The red cards had become part of the MDC’s campaign paraphernalia, which the party’s supporters would symbolically bandy around as a send-off sign for Mugabe to leave the political playing field due to his old age.
Stamping their feet and singing wildly in mock rendition of Mtukudzi’s powerful lyrics, I can still vividly remember the sonorous unison that Friday night of wild music fans infusing their own lyrics in mockery of Mugabe’s old age:
“Nyika yese yati wakwegura
Hauchaigona wachembera ,
Wakuraka usazoramba Bhobho Chinja iwe ”
Probably afraid of political repercussions during those highly charged political times, Mtukudzi stopped the song mid-stream during the album launch and called for a break.
My story of that event was part of my several arts stories that won me the 2002 Delta prize for the Arts journalist of the year award at the annual National Journalism And Media Awards ceremony some 21 years ago.
When I sought Tuku’s comment during the crowd-induced hiatus, a visibly shaken Samanyanga, unnerved by the moment, calmly said to me:
“Tamborenyoka , this is the time when I want to speak to my fans . I do not wish to grant interviews to journalists during my shows . Let us talk tomorrow .”
But the following day, Tuku was not reachable.
Weeks later, the controversial Wasakara song was to lead to the arrest of an audacious lighting engineer for invariably blazing the lights on Mugabe’s portrait every time Tuku shouted “ Bvuma iwe ” during a live performance at a local hotel!
Tuku’s music fascinated the nation, charmed revelers and consoled the bereaved.
My maternal uncle, Constantine Makumbe of Makumbe village in Domboshava, is a Tuku fan. But my paternal uncle, my father’s young brother Thomas Gombera, now a pastor, was a staunch fanatic, nay a fundamentalist when it came to Tuku’s music. Through his influence, the entire family ended up warming up to Mtukudzi’s powerful lyrics. Somehow, we all ended up Tuku’s ardent fans.
At one of our family end of year shindigs, way back on December 20 1990, I remember the whole family singing along to Tuku’s lyrics at a colourful family bash that spilt into the early hours of the following morning:
“Kumhuri yekwedu , haungadaro , Carol ” we boomed, slotting in my sister’s name for colour and rhyme in a deafening chant that reverberated in the nearby Dambatsoko mountain.
We were enjoying ourselves at our rural homestead at Tamborenyoka village in Domboshava and my sister, Carol, was only eight then.
Indeed, Tuku’s music would charm families and communities. His art cut across generations, nations, tribes and political parties. Such was the greatness of Tuku Music.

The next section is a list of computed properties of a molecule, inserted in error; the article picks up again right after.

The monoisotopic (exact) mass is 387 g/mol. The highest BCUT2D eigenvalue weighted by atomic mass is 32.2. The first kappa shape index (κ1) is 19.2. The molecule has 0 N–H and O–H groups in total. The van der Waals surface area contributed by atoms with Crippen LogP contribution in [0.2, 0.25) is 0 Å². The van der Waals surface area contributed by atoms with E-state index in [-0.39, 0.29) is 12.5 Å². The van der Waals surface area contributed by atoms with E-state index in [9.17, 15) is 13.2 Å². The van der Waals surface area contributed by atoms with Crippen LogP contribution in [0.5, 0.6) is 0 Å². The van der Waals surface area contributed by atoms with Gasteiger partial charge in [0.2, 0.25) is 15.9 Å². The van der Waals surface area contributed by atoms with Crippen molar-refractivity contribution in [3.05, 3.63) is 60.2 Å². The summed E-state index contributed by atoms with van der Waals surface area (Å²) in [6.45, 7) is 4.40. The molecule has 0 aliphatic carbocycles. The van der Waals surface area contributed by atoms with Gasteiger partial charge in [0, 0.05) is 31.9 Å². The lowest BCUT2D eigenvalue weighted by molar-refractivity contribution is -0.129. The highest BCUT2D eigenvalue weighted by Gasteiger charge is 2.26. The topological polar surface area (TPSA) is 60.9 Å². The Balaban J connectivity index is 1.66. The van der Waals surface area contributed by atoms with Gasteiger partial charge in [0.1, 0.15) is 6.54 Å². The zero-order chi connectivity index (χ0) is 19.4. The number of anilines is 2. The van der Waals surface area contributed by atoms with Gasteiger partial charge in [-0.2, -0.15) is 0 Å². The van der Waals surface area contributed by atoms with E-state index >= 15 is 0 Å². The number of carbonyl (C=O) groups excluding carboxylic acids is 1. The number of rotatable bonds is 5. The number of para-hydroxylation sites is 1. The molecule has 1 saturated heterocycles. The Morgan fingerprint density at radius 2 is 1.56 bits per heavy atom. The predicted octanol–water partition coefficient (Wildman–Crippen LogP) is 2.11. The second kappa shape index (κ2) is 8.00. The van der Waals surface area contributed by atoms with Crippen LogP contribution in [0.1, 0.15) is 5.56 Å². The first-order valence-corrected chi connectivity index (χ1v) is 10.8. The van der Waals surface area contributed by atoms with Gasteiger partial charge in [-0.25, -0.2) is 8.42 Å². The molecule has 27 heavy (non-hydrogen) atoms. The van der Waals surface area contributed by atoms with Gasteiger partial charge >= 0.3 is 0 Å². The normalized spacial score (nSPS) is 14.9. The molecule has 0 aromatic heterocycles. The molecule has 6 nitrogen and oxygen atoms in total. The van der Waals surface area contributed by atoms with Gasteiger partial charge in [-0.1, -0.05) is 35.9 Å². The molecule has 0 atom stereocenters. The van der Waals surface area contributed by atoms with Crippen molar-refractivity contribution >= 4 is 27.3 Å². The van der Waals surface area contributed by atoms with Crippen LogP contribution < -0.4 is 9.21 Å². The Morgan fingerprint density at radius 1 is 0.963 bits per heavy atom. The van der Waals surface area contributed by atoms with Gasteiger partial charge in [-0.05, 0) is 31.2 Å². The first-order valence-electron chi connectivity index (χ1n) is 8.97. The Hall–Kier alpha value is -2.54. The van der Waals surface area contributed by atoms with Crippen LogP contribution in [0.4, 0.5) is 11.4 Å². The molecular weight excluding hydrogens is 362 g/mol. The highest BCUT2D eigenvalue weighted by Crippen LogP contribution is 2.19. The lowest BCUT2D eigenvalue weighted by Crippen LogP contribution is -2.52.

It was Tuku who almost provided the sound-track to the real-life movie of my near-demise. When I was involved in a near-fatal accident in the company of my uncle and brothers as we drove home in the early hours of Sunday, November 4 2012, it was Tuku’s lyrics that almost accompanied us to our death.
Playing in the car in what almost became the lyrical backdrop to our demise was the album Abi Angu , a collection of Tuku’s collaborative effort with his musical friends.
In the flash of a moment, the Prado vehicle had overturned. With the car’s wheels still spinning as the vehicle lay on its roof, Abi Angu was playing in the background as my five colleagues ( abi angu ) battled to clamber out.
I remained trapped in the car. I had lost consciousness, which later graduated into a deep coma that was to last some five weeks.
Tuku’s music was pregnant with all sorts of exhortations. His lyrical prowess was unparalleled as he was one musician who advised just he chastised. He could console as he taught. He entertained as he praised. Samanyanga simply had a song for every situation, including the powerful lyrics that became the theme song at his death:
“Pangu pese ndasakura _ndazunza ,
Ndima yese ndasakura ndapedza ..”
(I have fought my good fight).
Indeed, Tuku, you played your part. And true, rufu ndimadzongonyedze Oh yes, death muddies the waters in a big way!
It is sad that the signature cough that accompanied your lyrics shall be heard no more!
We shall always remember you, Tuku. But we are comforted by the fact that you are now in great company up there with Safirio Madzikatire, Simon Chimbetu, James Chimombe, John Chibadura, Job Mashanda, Leonard Dembo, Marshall Munhumumwe and many others of your trade who left before you.
Heaven is probably lyrically richer. After all, one from your own loins, Sam, is already up there. And the two of you will charm the heavens with the same lyrical lure that for decades lulled a despondent nation into an odd mixture of laughter and comfort.
Tuku and son Sam of the Elephant totem; the elephant and its calf charming God and the angels in the ultimate kraal of heaven ( nzou nemhuru mudanga ).
Tuku’s former publicist, Shepherd Mutamba, has written a damning book which details some of Tuku’s blemishes, including adulterous relationships. What this may only show is that Tuku was no saint. He was a mere mortal like the rest of us.
Tuku’s blemishes will neither subtract from the lofty standard of his art nor blight the overwhelming reverence that this nation rightfully accorded him.
Politicians by the nature of their trade always want to claim credit. But let it be said now that it was not the Zanu PF politburo that conferred Tuku with national hero status.
They may have done so to provide a distraction to the unfolding national crisis in which State security agents continue to terrorize innocent citizens, but Zimbabweans in their diversity had already duly accorded Tuku the iconic status he duly deserved, even if the regime was not going to do so.
Even if this regime had kept its silence, Tuku was always going to be a national hero!
After all, hero status is never conferred by anyone. It is achieved and earned by one’s deeds in their lifetime.
Tuku deserves his place among the country’s cream; among those who raised the country’s flag high by their talent and the sweat of their unique endeavours.
One could surmise that even Mnangagwa, who presumes himself to be our President when we all know he pick-pocketed victory, may not have had the legitimacy to purport to have conferred hero status on the great Tuku.
Indeed, pretence of legitimate kingship is the political bane of our time. Wenge Mambo , to borrow a lyrical line from the indefatigable Tuku!
It was Tuku who told us that death leaves a painful scar but the fairness lies in that each one of us will have their turn.
“Vanga ramatipa rorwadza ,
Haiwaka rwendo rwacho mazoro …..”
May his dear soul continue to rest in eternal peace, this iconic lyrical master of our time!
Tuku died and we shall always remember him. But the good news as we remember our late music icon is that something new; something exciting, is about to be born around July/August this year.
Behold the New!
Luke Tamborinyoka, a citizen from Domboshava, is a journalist and an ardent political scientisr by profession . He is a change champion in the Citizens Coalition for Change ( CCC ). You can interact with him on his facebook page or via his twitter handle @ luke_tambo.